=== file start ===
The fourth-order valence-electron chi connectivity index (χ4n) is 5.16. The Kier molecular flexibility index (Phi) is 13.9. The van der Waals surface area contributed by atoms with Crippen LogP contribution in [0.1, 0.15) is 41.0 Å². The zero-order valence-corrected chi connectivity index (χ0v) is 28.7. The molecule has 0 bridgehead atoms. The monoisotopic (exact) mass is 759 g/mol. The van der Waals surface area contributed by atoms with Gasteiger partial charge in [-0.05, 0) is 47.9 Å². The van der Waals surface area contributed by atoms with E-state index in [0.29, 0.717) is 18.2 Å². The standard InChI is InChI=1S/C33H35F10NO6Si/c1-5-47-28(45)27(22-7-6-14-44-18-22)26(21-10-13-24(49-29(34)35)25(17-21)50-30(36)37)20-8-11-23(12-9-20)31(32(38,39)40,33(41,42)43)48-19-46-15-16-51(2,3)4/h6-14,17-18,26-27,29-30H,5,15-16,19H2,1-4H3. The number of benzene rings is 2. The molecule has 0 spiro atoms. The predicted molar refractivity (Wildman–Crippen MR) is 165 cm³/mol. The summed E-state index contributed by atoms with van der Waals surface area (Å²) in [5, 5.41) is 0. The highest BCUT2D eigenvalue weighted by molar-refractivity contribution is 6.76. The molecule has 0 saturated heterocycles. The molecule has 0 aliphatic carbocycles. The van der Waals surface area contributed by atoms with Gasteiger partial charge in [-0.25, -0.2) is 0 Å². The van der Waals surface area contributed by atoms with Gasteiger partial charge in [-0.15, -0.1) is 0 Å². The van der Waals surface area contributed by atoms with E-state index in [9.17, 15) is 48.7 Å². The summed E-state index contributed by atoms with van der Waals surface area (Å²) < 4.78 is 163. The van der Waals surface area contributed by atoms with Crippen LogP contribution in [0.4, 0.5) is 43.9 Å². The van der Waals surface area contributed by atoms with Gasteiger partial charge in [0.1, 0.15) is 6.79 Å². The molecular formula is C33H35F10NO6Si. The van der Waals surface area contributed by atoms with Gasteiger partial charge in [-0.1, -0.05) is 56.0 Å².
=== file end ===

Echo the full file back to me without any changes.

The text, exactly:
The fourth-order valence-electron chi connectivity index (χ4n) is 5.16. The Kier molecular flexibility index (Phi) is 13.9. The van der Waals surface area contributed by atoms with Crippen LogP contribution in [0.1, 0.15) is 41.0 Å². The zero-order valence-corrected chi connectivity index (χ0v) is 28.7. The molecule has 0 bridgehead atoms. The monoisotopic (exact) mass is 759 g/mol. The van der Waals surface area contributed by atoms with Gasteiger partial charge in [-0.05, 0) is 47.9 Å². The van der Waals surface area contributed by atoms with E-state index in [0.29, 0.717) is 18.2 Å². The standard InChI is InChI=1S/C33H35F10NO6Si/c1-5-47-28(45)27(22-7-6-14-44-18-22)26(21-10-13-24(49-29(34)35)25(17-21)50-30(36)37)20-8-11-23(12-9-20)31(32(38,39)40,33(41,42)43)48-19-46-15-16-51(2,3)4/h6-14,17-18,26-27,29-30H,5,15-16,19H2,1-4H3. The number of benzene rings is 2. The molecule has 0 spiro atoms. The predicted molar refractivity (Wildman–Crippen MR) is 165 cm³/mol. The summed E-state index contributed by atoms with van der Waals surface area (Å²) in [5, 5.41) is 0. The highest BCUT2D eigenvalue weighted by molar-refractivity contribution is 6.76. The molecule has 0 saturated heterocycles. The molecule has 0 aliphatic carbocycles. The van der Waals surface area contributed by atoms with Gasteiger partial charge in [-0.25, -0.2) is 0 Å². The van der Waals surface area contributed by atoms with Gasteiger partial charge in [-0.15, -0.1) is 0 Å². The van der Waals surface area contributed by atoms with E-state index in [9.17, 15) is 48.7 Å². The summed E-state index contributed by atoms with van der Waals surface area (Å²) < 4.78 is 163. The van der Waals surface area contributed by atoms with Crippen LogP contribution in [0.4, 0.5) is 43.9 Å². The van der Waals surface area contributed by atoms with Gasteiger partial charge in [0.1, 0.15) is 6.79 Å². The molecular formula is C33H35F10NO6Si. The van der Waals surface area contributed by atoms with Gasteiger partial charge in [-0.1, -0.05) is 56.0 Å².